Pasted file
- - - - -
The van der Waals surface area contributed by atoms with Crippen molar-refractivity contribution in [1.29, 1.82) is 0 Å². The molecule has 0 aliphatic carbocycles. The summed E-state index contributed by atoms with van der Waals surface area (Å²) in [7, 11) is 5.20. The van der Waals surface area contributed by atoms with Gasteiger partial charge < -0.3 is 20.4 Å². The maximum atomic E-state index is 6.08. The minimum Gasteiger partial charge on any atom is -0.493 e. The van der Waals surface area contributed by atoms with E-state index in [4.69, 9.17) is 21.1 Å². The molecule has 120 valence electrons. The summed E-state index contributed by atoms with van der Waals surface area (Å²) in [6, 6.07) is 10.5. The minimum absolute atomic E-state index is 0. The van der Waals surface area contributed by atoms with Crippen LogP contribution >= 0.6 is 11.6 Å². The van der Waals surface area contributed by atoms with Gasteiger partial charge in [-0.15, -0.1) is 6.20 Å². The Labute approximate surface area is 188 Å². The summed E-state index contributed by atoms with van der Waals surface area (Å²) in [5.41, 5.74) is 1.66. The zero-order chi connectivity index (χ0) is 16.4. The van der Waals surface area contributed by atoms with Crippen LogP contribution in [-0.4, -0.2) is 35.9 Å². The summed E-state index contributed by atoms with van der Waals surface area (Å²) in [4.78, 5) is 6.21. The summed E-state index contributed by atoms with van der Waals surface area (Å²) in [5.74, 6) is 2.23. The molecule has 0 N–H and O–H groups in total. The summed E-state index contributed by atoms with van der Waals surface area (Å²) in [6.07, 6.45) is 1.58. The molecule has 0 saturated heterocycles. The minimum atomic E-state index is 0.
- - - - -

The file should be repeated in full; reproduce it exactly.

The van der Waals surface area contributed by atoms with Crippen molar-refractivity contribution in [1.29, 1.82) is 0 Å². The molecule has 0 aliphatic carbocycles. The summed E-state index contributed by atoms with van der Waals surface area (Å²) in [7, 11) is 5.20. The van der Waals surface area contributed by atoms with Gasteiger partial charge < -0.3 is 20.4 Å². The maximum atomic E-state index is 6.08. The minimum Gasteiger partial charge on any atom is -0.493 e. The van der Waals surface area contributed by atoms with E-state index in [4.69, 9.17) is 21.1 Å². The molecule has 120 valence electrons. The summed E-state index contributed by atoms with van der Waals surface area (Å²) in [6, 6.07) is 10.5. The minimum absolute atomic E-state index is 0. The van der Waals surface area contributed by atoms with Crippen LogP contribution >= 0.6 is 11.6 Å². The van der Waals surface area contributed by atoms with Gasteiger partial charge in [-0.15, -0.1) is 6.20 Å². The Labute approximate surface area is 188 Å². The summed E-state index contributed by atoms with van der Waals surface area (Å²) in [5.41, 5.74) is 1.66. The zero-order chi connectivity index (χ0) is 16.4. The van der Waals surface area contributed by atoms with Crippen LogP contribution in [-0.4, -0.2) is 35.9 Å². The summed E-state index contributed by atoms with van der Waals surface area (Å²) in [4.78, 5) is 6.21. The summed E-state index contributed by atoms with van der Waals surface area (Å²) in [5.74, 6) is 2.23. The molecule has 0 N–H and O–H groups in total. The summed E-state index contributed by atoms with van der Waals surface area (Å²) in [6.07, 6.45) is 1.58. The molecule has 0 saturated heterocycles. The minimum atomic E-state index is 0.